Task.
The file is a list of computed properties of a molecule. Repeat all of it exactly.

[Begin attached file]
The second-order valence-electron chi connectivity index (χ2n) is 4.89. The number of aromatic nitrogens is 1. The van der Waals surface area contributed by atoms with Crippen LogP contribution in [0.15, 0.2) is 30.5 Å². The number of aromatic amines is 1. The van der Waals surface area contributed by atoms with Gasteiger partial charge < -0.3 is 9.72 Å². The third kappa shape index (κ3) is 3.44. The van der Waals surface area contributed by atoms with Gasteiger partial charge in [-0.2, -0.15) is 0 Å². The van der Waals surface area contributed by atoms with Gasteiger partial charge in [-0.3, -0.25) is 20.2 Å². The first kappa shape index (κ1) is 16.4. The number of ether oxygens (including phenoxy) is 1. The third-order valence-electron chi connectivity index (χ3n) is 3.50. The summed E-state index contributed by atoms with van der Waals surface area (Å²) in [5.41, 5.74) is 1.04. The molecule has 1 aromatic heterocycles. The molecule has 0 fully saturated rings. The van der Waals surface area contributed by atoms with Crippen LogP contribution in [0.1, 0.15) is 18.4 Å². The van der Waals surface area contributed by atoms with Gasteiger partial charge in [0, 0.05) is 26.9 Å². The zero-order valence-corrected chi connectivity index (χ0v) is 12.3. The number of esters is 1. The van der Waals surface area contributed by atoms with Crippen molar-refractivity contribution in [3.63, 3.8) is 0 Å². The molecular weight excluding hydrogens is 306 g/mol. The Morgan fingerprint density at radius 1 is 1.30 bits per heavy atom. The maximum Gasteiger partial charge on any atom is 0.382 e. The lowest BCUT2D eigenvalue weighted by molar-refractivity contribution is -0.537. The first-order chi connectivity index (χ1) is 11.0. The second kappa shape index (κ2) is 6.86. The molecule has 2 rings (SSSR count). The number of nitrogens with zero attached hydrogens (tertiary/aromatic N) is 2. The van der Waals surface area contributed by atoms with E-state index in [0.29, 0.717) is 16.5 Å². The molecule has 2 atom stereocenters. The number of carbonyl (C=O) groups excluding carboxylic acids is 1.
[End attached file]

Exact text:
The second-order valence-electron chi connectivity index (χ2n) is 4.89. The number of aromatic nitrogens is 1. The van der Waals surface area contributed by atoms with Crippen LogP contribution in [0.15, 0.2) is 30.5 Å². The number of aromatic amines is 1. The van der Waals surface area contributed by atoms with Gasteiger partial charge < -0.3 is 9.72 Å². The third kappa shape index (κ3) is 3.44. The van der Waals surface area contributed by atoms with Gasteiger partial charge in [-0.2, -0.15) is 0 Å². The van der Waals surface area contributed by atoms with Gasteiger partial charge in [-0.3, -0.25) is 20.2 Å². The first kappa shape index (κ1) is 16.4. The number of ether oxygens (including phenoxy) is 1. The third-order valence-electron chi connectivity index (χ3n) is 3.50. The summed E-state index contributed by atoms with van der Waals surface area (Å²) in [5.41, 5.74) is 1.04. The molecule has 1 aromatic heterocycles. The molecule has 0 fully saturated rings. The van der Waals surface area contributed by atoms with Crippen LogP contribution in [0.1, 0.15) is 18.4 Å². The van der Waals surface area contributed by atoms with Gasteiger partial charge in [0, 0.05) is 26.9 Å². The zero-order valence-corrected chi connectivity index (χ0v) is 12.3. The number of esters is 1. The van der Waals surface area contributed by atoms with Crippen molar-refractivity contribution in [3.63, 3.8) is 0 Å². The molecular weight excluding hydrogens is 306 g/mol. The Morgan fingerprint density at radius 1 is 1.30 bits per heavy atom. The maximum Gasteiger partial charge on any atom is 0.382 e. The lowest BCUT2D eigenvalue weighted by molar-refractivity contribution is -0.537. The first-order chi connectivity index (χ1) is 11.0. The second kappa shape index (κ2) is 6.86. The molecule has 2 rings (SSSR count). The number of nitrogens with zero attached hydrogens (tertiary/aromatic N) is 2. The van der Waals surface area contributed by atoms with E-state index in [0.29, 0.717) is 16.5 Å². The molecule has 2 atom stereocenters. The number of carbonyl (C=O) groups excluding carboxylic acids is 1.